Microsoft is lowering hiring fees for its Windows, Office, and Teams chat and conferencing software groups.
The company is apparently readjusting staffing needs in reaction to a global economy that has been hit by rising prices, supply chain problems and fallout from the war in Ukraine. The move was first reported by Bloomberg.
“As Microsoft prepares for the new fiscal year, it is ensuring that the right resources are aligned with the right opportunity. Microsoft will continue to increase its headcount in the coming year and add additional focus on where those resources go,” the company said. he said in a statement.
Microsoft stock prices have dipped so far this year, from around $337 a share in early January to around $265 a share today, according to Markets Insider. (Financial markets in general have also fallen during the year).
Microsoft is not alone. A handful of other big-name tech companies have acknowledged similar moves in hiring; the latest are Salesforce and graphics card and software maker Nvidia, which during its earnings call on Wednesday said: “We are slowing down for now to integrate these new employees and to focus our budget on taking care of existing employees while inflation persists.” “.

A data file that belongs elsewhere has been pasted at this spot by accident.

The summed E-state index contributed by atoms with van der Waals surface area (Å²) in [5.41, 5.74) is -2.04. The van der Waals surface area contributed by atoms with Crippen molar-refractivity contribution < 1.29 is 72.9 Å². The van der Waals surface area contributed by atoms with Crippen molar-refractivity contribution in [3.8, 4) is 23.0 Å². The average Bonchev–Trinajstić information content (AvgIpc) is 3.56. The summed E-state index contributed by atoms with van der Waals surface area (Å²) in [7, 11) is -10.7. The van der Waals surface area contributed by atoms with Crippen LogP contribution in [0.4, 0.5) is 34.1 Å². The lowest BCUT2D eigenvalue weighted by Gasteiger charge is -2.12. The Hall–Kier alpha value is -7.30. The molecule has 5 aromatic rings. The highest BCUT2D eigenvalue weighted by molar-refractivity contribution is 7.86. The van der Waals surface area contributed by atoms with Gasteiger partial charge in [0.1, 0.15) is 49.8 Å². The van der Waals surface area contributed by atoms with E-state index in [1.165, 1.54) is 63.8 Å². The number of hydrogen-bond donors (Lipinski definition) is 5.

Other companies that announced hiring slowdowns include Lyft, Snap, Uber, Meta, Salesforce and Coinbase; all have made similar moves amid falling stock prices, according to Protocol.
The staffing problems at Microsoft and a handful of other companies don’t necessarily reflect the larger tech job market as a whole. The number of job openings peaked at 11.5 million at the end of March, according to the US Bureau of Labor Statistics (BLS). Meanwhile, in each of the last six months, more than 4 million people have quit their jobs, according to the agency.
In technology, the talent shortage is much worse than in most other industries. While the US unemployment rate hovers around 3.6%, for the tech industry it is 2%, according to CompTIA, a nonprofit association for the IT industry and workforce.
That has prompted US employers to step up their search for workers and review the qualifications (such as a four-year college degree) they require.
At Microsoft, meanwhile, all new hires must be approved by Executive Vice President Rajesh Jha and his leadership team, according to Bloomberg.
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